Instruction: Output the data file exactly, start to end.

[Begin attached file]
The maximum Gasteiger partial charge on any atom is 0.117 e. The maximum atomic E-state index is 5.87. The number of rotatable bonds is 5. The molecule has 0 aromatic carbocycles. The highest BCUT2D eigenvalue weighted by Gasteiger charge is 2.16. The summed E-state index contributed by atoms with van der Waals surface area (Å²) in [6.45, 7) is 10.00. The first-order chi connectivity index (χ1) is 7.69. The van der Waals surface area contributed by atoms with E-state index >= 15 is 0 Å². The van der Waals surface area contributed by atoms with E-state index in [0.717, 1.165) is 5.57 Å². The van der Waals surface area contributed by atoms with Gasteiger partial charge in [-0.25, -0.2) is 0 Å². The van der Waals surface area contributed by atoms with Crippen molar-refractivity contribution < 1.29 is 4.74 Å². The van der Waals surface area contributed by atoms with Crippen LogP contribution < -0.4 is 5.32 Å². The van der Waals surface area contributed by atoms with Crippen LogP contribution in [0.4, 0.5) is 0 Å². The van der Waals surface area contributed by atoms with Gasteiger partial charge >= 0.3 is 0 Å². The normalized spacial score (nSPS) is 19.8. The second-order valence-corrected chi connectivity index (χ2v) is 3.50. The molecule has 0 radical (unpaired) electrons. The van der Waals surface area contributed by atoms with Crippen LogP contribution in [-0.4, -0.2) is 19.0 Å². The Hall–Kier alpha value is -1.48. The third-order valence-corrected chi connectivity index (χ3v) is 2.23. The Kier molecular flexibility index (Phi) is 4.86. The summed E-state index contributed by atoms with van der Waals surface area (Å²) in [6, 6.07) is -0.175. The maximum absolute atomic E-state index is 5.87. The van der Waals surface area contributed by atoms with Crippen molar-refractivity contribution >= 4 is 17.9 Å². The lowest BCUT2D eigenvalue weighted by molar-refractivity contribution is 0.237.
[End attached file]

The maximum Gasteiger partial charge on any atom is 0.117 e. The maximum atomic E-state index is 5.87. The number of rotatable bonds is 5. The molecule has 0 aromatic carbocycles. The highest BCUT2D eigenvalue weighted by Gasteiger charge is 2.16. The summed E-state index contributed by atoms with van der Waals surface area (Å²) in [6.45, 7) is 10.00. The first-order chi connectivity index (χ1) is 7.69. The van der Waals surface area contributed by atoms with E-state index >= 15 is 0 Å². The van der Waals surface area contributed by atoms with E-state index in [0.717, 1.165) is 5.57 Å². The van der Waals surface area contributed by atoms with Gasteiger partial charge in [-0.25, -0.2) is 0 Å². The van der Waals surface area contributed by atoms with Crippen molar-refractivity contribution < 1.29 is 4.74 Å². The van der Waals surface area contributed by atoms with Crippen LogP contribution < -0.4 is 5.32 Å². The van der Waals surface area contributed by atoms with Crippen LogP contribution in [0.4, 0.5) is 0 Å². The van der Waals surface area contributed by atoms with Gasteiger partial charge >= 0.3 is 0 Å². The normalized spacial score (nSPS) is 19.8. The second-order valence-corrected chi connectivity index (χ2v) is 3.50. The molecule has 0 radical (unpaired) electrons. The van der Waals surface area contributed by atoms with Crippen LogP contribution in [-0.4, -0.2) is 19.0 Å². The Hall–Kier alpha value is -1.48. The third-order valence-corrected chi connectivity index (χ3v) is 2.23. The Kier molecular flexibility index (Phi) is 4.86. The summed E-state index contributed by atoms with van der Waals surface area (Å²) in [6, 6.07) is -0.175. The maximum absolute atomic E-state index is 5.87. The van der Waals surface area contributed by atoms with Crippen molar-refractivity contribution >= 4 is 17.9 Å². The lowest BCUT2D eigenvalue weighted by molar-refractivity contribution is 0.237.